Stocks are down this morning after a "surprise" drop in new housing starts and a fall in new building permit applications. This shouldn’t really be a surprise. After all, we are in a recovering economy, and that means progress will come in fits and starts. And since housing was the underlying cause of the last run-up and a major contributor to the market slide, there should be no question that we’ll see "surprises" like this going forward.
Recall that we’ve seen some upside surprises from the housing market in recent weeks. Yesterday’s big move was attributed, in part, to an improvement in a homebuilders confidence survey. A little bad news to balance out the good should be expected.
Still, the data from April represents a new all-time low for housing starts on an annualized basis. Year over year, housing starts are down 54%, and the housing market was already headed down then.
If there is a bright side, it’s in the understanding that economic sectors, like the stock market, have to bottom out before they can improve. We could be seeing the housing market bottoming out now.
Bell-weather homebuilder Toll Brothers (NYSE:TOL) reports tomorrow. Toll Brothers is a major player in new home construction so look to them as a bellwether for the industry. You know I’ve been following Hovnanian Enterprise (NYSE:HOV) on and off for the past few months. They’ve been trading upward over the past month from $1.85 on April 20th to a high of $3.25 on May 5th and settling back to $2.84 with yesterday’s close. We’ll see if they follow TOL’s lead.
*****President Obama is set to release new fuel efficiency standards for cars and trucks. I know many are chafing at the new environment of regulation from the federal government, but some things must be regulated by the government when particular industries don’t have the will to do it themselves. I mean, does anyone not want to see a new regulatory environment for the financial sector?
It should be noted that former president George W. Bush succeeded in raising efficiency standards in the face of much resistance from the auto industry. Pushing those standards higher is a good thing, even if it does add to the cost of new cars.
Obama’s new standards will require cars to hit 35 mpg between 2012 and 2016. Emissions would also be cut by 35%. Congress is considering legislation that would give consumers a $4,500 credit to trade in older cars.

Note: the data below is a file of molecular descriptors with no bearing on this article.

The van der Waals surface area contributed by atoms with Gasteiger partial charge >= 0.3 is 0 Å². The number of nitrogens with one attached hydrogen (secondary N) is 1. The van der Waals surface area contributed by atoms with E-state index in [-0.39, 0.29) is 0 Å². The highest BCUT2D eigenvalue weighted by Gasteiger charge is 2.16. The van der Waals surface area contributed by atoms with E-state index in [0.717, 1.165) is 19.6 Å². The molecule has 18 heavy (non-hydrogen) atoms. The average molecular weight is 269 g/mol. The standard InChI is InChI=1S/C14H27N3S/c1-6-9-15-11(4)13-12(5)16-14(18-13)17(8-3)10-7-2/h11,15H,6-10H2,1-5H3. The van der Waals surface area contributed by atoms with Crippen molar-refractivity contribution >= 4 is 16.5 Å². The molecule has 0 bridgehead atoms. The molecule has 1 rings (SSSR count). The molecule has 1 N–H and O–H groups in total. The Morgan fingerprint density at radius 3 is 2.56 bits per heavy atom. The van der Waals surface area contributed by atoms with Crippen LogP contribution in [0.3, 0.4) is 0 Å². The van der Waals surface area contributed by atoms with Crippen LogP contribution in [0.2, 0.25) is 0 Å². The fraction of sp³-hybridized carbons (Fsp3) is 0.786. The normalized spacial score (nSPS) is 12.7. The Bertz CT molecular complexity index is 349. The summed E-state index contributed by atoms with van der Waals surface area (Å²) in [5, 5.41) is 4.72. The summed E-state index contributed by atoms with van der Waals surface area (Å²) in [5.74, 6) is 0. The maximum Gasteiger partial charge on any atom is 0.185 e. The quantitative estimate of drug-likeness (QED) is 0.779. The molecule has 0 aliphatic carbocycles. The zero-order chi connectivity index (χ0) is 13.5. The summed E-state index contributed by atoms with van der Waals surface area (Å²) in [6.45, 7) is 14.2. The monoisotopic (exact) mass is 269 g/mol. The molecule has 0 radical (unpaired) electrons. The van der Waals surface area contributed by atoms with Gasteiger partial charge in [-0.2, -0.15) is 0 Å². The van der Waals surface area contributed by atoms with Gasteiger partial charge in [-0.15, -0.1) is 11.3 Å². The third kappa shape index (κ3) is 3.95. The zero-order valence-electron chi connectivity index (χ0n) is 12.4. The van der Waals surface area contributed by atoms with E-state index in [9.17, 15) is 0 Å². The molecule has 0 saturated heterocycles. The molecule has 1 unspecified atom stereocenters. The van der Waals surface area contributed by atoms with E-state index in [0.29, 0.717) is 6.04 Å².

Germany has had a plan in place to pay the equivalent of $3,400 to auto owners who turn in their nine year old cars for new models. Predictions call for at least 200,000 additional cars to be sold from this effort. The government’s intention is to get high emissions cars off the road, but the side benefit is increased car sales during a recession. Perhaps there’s something to consider in the U.S.
One of the small oil exploration companies recommended in the March 30 issue of SmallCapInvestor PRO at $2.50 a share is now trading for $4.25, a gain of 70%. We’ve got our eye on another inexpensive oil exploration stock now. If you’d like to catch this stock before it runs and to find out more about other oil sector stocks I’m following, click HERE for details.
******The Treasury Department may be getting a $40 billion windfall in the next few weeks. If Goldman Sachs (NYSE:GE), JP Morgan (NYSE:JPM) and American Express (NYSE:AXP) are truly on the verge of repaying TARP money, the total would be near $40 billion.
If these and other financial institutions begin repaying TARP money, I would expect investors to take this as a bullish sign. But will it actually be good for investors and the economy?
Much of the money that could be repaid has come from equity sales. It’s not as if business has been so good that the banks are earning the money.
We also know that TARP money has helped some banks resume lending. So long as demand for loans is on the rise, banks may be OK. But if the economic recovery reverses, even with a temporary "double-dip" scenario, the banks could suddenly struggle and be right back to the government with hat in hand.
*****Bloomberg reports that many hedge fund managers are selling stocks and other assets to increase their cash position in expectation of a move lower for financials. Some are even getting short financial stocks.
As you know, I’m not ready to sell out and sit in cash. But investors would be wise to keep a close eye on key support levels on the major indices.
That’s it for today, I’ll talk to you tomorrow.
P.S. The PPIP plan to buy toxic assets from the banks has been off the radar for a while, but I have a strong suspicion that at some point this summer, this will come back into the limelight. It’s a pretty complex plan, but I found a great video on YouTube.com where a very smart young guy going by the handle of khanacademy explained all the details. It’s a little long, but well worth your time. You can check it out HERE.